Treat your child as a young leader. The reason why we need to begin seeing our children as leaders is because this will directly affect how we treat them. How we treat them influences how they see themselves and, as a result, how they react. 

Develop at-home opportunities to lead. You can, with a little tweaking, transform everyday activities into leadership training opportunities. The main point is that you can give your child a big head start in leadership by transitioning from parent to leadership coach in any number of ongoing chores and events. 

Discuss leadership situations as they arise from school, news, movie and work. Nearly everyday, you’ll have life events, stories, and media that provide opportunities to talk about leadership, whether in brief sound bytes or more prolonged discussions. The goal is to make your child aware of situations where leaders influence others—for good and for bad—in order to create an unconscious orientation so that they can “read” leadership situations. 

Find opportunities for leading in the community. The key, as in all leadership projects, is that you have a clear objective, that there are multiple people involved, and that you truly let your child lead, as opposed to telling him or her what to do and then calling the task leadership.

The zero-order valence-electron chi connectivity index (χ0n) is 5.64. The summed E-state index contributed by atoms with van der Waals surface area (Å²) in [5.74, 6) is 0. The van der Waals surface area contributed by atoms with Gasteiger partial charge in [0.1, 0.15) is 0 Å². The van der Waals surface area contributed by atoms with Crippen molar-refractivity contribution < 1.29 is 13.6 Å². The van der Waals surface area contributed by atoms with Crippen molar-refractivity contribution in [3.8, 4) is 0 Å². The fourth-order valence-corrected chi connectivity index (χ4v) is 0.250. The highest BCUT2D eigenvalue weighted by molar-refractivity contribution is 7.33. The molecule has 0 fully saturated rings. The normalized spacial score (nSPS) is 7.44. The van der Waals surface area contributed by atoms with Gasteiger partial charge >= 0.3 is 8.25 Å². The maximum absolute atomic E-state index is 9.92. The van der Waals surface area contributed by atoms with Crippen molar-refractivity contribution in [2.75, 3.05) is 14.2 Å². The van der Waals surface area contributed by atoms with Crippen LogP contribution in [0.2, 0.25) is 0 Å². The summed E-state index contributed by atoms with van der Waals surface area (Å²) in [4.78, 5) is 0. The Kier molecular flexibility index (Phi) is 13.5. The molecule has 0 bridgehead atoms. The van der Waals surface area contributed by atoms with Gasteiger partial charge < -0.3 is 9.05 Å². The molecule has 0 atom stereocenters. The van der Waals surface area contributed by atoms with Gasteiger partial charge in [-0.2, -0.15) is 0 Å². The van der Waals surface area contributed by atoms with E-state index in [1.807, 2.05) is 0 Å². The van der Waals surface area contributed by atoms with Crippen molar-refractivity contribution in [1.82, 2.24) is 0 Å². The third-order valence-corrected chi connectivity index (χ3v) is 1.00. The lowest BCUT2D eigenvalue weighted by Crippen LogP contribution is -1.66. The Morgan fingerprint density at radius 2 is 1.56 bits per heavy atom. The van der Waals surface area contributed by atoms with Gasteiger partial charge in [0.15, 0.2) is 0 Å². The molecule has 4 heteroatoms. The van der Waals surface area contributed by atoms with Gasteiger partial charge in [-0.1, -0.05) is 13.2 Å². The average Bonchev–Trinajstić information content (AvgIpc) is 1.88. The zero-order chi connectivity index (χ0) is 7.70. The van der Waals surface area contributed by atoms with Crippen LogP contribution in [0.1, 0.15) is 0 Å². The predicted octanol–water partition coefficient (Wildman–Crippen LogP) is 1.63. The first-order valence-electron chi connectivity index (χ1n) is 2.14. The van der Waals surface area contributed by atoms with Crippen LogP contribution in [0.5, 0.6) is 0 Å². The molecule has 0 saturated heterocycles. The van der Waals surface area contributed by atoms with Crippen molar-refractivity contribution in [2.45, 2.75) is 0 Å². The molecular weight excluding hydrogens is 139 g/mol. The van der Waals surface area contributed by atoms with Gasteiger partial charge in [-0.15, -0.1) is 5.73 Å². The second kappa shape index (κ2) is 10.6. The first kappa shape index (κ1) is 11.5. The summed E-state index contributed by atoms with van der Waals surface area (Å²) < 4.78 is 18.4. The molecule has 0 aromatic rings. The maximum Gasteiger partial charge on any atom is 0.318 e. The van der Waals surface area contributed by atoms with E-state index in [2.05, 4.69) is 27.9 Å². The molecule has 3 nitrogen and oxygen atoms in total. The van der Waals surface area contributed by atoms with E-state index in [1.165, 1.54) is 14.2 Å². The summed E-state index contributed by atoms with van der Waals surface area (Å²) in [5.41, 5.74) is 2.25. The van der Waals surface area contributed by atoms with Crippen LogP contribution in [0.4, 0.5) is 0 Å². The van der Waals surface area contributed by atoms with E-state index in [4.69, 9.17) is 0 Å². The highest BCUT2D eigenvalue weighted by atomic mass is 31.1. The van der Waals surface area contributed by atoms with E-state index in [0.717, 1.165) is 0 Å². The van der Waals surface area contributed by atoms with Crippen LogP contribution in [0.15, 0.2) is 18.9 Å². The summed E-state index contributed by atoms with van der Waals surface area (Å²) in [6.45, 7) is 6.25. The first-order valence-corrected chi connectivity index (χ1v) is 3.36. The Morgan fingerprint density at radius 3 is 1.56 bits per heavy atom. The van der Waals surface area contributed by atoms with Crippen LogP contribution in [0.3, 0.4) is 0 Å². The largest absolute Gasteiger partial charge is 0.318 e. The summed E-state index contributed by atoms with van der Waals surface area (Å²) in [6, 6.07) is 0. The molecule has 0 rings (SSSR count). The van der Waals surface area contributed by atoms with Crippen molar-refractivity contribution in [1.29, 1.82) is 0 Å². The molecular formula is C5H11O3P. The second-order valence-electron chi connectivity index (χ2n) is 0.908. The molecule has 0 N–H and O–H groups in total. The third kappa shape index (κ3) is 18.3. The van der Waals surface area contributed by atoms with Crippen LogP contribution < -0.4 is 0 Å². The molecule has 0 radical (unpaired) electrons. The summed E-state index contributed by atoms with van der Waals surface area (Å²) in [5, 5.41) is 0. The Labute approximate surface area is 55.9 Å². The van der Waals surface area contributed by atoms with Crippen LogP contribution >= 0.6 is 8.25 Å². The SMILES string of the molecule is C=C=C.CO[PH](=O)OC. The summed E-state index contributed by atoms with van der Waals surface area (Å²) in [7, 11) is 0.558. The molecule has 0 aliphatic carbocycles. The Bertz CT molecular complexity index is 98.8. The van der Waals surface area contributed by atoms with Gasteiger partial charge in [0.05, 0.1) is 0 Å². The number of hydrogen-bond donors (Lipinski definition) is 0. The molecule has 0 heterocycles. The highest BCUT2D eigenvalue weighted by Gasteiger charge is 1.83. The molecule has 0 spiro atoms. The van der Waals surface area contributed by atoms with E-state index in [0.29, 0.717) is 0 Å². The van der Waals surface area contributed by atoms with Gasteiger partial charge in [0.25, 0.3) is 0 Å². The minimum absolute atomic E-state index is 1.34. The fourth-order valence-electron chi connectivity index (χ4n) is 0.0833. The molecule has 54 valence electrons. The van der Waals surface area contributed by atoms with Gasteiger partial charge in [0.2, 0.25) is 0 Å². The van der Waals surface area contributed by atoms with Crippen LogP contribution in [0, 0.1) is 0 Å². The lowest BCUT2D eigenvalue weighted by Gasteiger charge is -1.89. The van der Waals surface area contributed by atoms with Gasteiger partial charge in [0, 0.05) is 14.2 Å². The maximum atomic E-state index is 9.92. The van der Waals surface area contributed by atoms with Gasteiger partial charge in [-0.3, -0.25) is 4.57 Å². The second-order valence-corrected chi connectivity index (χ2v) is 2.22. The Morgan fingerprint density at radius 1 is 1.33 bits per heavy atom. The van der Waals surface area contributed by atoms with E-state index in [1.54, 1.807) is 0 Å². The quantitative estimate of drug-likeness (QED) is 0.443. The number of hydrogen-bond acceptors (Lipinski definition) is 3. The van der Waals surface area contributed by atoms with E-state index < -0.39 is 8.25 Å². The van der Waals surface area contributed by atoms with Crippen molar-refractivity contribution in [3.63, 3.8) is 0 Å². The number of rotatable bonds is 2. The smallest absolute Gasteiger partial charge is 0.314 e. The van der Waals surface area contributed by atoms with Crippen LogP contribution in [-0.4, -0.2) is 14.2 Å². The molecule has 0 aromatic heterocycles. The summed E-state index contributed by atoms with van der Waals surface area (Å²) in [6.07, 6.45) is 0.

Introduce your child to other leaders. Leaders recognize other leaders. A child with leadership aptitude will have a certain amount of natural affinity with other leaders regardless of their age. When you are meeting someone who is a leader in his or her organization or field, go out of your way to have your child meet this person. 

Help your child find a mentor. One thing parents can do to nurture their young leaders is help them find mentors who lead in different organizations and with varying style. 

Seek formal and informal leadership training. When we detect musical talent, we get our child music lessons. When we discern academic ability, we move them toward AP classes and Gifted and Talented programs. When we observe athletic ability, we hire coaching from a pro and seek a competitive-level team. Why not the same with leadership?